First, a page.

SOSA also seeks to settle on 12-volt power systems to make it less likely that systems designers will need custom-designed power conditioning and control. It’s the hope that standardized 12-volt power systems will provide sufficient power to satisfy the needs of high-performance computing and sensors, while promoting systems interoperability. “12 volts can deliver more power, as opposed to 5-volt systems,” says Joseph Pozzolano, vice president of sales and marketing at Behlman Electronics Inc. in Hauppauge, N.Y.
“The military wants to standardize on a certain number of voltages, and there is a transition in industry to get away from 5-volt devices,” says “The driving force from the military is open systems such as MOSA, SOSA, HOST, and all those open systems.
Behlman has been in business for more than 60 years, and provides open-systems and custom AC power sources, frequency converters, inverters, DC-DC, AC-DC, and DC-AC power systems for military mission-critical applications, as well as for industrial and commercial installations.
“We are making a number of products in alignment with the SOSA guidelines,” Pozzolano says. The first official version of SOSA should be approved by industry committees and ready for use as early as the end of this year.
SOSA also seeks to blend digital and analog power electronics in a way to create interoperable, affordable smart power. “The military wants intelligence on these power devices,” Behlman’s Pozzolano says. “This is all part of the SOSA technical standard. Intelligence enables an embedded computer to send a signal to whatever power device it wants, and get a response back. From the power perspective, the system can query for input power and output power, and monitor for temperatures; if it’s outside the normal range, there might be something wrong.”
SOSA also is starting to catch-on in the power industry, as well as among embedded computing suppliers. “We have had a massive number of requests for SOSA-aligned cards,” says Brian Paul, general manager at MilPower Source Inc. in Belmont, N.H., a specialist in custom and tailorable power supplies for mission-critical military and industrial applications.
Serving customer requests for SOSA, however, can be easier said than done. “SOSA means so many things to so many different people,” Paul points out. “We are trying to counsel our customers on what SOSA-aligned mean, and help them understand how that standard can impact their systems.” Officials of the Open Group insist that “SOSA-aligned,” rather than “SOSA-compliant” must describe SOSA-like components before the standard becomes official.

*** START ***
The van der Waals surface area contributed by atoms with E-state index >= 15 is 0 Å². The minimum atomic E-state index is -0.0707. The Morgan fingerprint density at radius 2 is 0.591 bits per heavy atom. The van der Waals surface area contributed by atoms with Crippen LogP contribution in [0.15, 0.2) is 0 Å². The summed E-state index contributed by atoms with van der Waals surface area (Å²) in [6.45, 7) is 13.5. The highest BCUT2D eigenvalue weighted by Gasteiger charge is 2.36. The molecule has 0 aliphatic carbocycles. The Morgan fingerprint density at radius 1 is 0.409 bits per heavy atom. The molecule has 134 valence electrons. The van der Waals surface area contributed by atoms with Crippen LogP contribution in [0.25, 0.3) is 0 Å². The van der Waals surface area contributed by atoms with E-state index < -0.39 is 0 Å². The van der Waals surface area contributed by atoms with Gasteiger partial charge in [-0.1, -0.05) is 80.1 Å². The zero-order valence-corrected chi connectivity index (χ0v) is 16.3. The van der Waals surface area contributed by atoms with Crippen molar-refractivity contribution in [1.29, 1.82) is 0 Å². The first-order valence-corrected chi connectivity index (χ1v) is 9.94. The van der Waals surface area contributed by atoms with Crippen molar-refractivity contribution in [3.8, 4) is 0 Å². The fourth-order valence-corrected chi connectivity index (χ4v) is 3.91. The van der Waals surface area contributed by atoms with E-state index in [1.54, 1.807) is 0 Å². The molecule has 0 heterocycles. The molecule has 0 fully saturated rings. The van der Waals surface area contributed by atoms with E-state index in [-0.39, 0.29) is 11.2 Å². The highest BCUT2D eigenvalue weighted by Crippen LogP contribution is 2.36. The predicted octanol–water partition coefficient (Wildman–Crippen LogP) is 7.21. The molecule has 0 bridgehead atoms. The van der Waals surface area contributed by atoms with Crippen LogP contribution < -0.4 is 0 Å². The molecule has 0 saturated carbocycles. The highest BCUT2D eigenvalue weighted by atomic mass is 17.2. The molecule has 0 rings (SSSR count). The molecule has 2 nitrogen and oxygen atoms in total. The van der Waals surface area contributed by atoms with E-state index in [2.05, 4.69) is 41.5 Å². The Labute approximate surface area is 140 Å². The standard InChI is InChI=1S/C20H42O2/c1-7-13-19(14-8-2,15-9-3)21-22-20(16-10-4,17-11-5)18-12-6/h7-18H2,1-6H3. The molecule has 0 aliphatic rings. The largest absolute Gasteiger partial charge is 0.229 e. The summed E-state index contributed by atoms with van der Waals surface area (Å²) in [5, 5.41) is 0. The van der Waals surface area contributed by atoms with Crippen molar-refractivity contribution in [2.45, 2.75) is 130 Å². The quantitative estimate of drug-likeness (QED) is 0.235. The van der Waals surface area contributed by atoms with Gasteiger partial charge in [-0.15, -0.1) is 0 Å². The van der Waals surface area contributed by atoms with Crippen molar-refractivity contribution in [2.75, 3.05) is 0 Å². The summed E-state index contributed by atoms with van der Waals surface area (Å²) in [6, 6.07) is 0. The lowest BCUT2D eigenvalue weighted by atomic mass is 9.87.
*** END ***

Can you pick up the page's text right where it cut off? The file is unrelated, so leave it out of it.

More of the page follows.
Likewise power-control specialist Vicor Corp. in Andover, Mass., is fielding SOSA requests from customers. “SOSA fits into our plans quite prominently,” says Rob Russell, vice president of aerospace and defense marketing at Vicor. “We released two 3U and are about to release a 6U SOSA power supply . We have designed these parts to be fairly modular, and we intend to provide SOSA-compatible parts.”
SOSA: more work to be done
While SOSA widely is considered to be a promising step toward system interoperability and affordable technologies, some in industry point out that more needs to be done for the standard to be successful in its aims.
Embedded computing General Micro Systems Inc. in Rancho Cucamonga, Calif., designs power-control electronics for internal use only, but eventually may expand its offerings to include off-the shelf power, says Chris Ciufo, the company’s chief technology officer.
Although supportive of SOSA and its overall aims, Ciufo says the emerging standards “does not go far enough in giving the right output voltages and correct input voltages into the system, and cannot provide the right amount of power for next-generation systems in 3U and 6U embedded systems.”
Ciufo says a quick calculation of power needs shows how SOSA in its current form may fall short for demanding embedded computing. “Today a 6U VPX power supply is on the order of 1,000 Watts, with a notional top of end of 1,500 Watts — that is one card supplying a whole backplane.”
Yet Ciufo points to the power-hungry computing components being chosen or considered for high-performance embedded computing. “With one power supply, you top-out quickly. One Xeon processor card is 150 Watts. You add other processors, memory, and 40 Gigabit Ethernet, and soon your 6U single-CPU card with a mezzanine card is approaching 1,500 Watts all by itself — just one processor card.”
The picture can get even bleaker for the power engineer, however, Ciufo says. “If you add what people really want — artificially intelligent cards like GPGPU and FPGA, those cards will be 250 to 600 Watts each. Now you are out of power from that single 6U OpenVPX power supply.”
So what’s the solution? “We need to be able to increase the power output of that 6U OpenVPX power supply,” Ciufo says. “It’s being talked about to bring it up to 2,000 Watts, but beyond that it becomes difficult to cool. If we increase the pitch in those cards, we can increase the size of the wedge locks and can move more heat off the cards. If you do that you can increase from 1,500 Watts to 2,000 Watts.
Perhaps one place to look for relief might involve increasing the voltage of the system. Current OpenVPX-standard power specify three voltages: 3.3, 5, and 12 volts, Ciufo says. “Next-generation power supplies need to output more power. Instead of sending 12, 4, and 3.3 volts, they should send out 28 or 48 volts, or something even higher than that.”
Without open-systems support for higher voltage levels, systems designers could face a wiring nightmare that simply couldn’t be supported. “We had a customer who asked us about our rackmount server for a vehicle,” Ciufo says. “It has 28 volts DC typical vehicle power for a 2,500-Watt server. That would require wires bigger than battery cables.”
One solution is designing-in several power inverters, but these kinds of components are relatively inefficient and generate a lot of heat. Instead, perhaps the answer involves the creative use of point-of-load regulators.
“The 12-, 5-, and 3.3-volt designs are not typically used in digital electronics anymore,” Ciufo points out. “Yet now we have these point-of-load DC-DC regulators that convert from a higher load on one side to a smaller load on the other. You can take these higher voltages, and then apply point-of-load regulators for the voltages needed. The less current you have on your wiring board, the smaller those traces can be.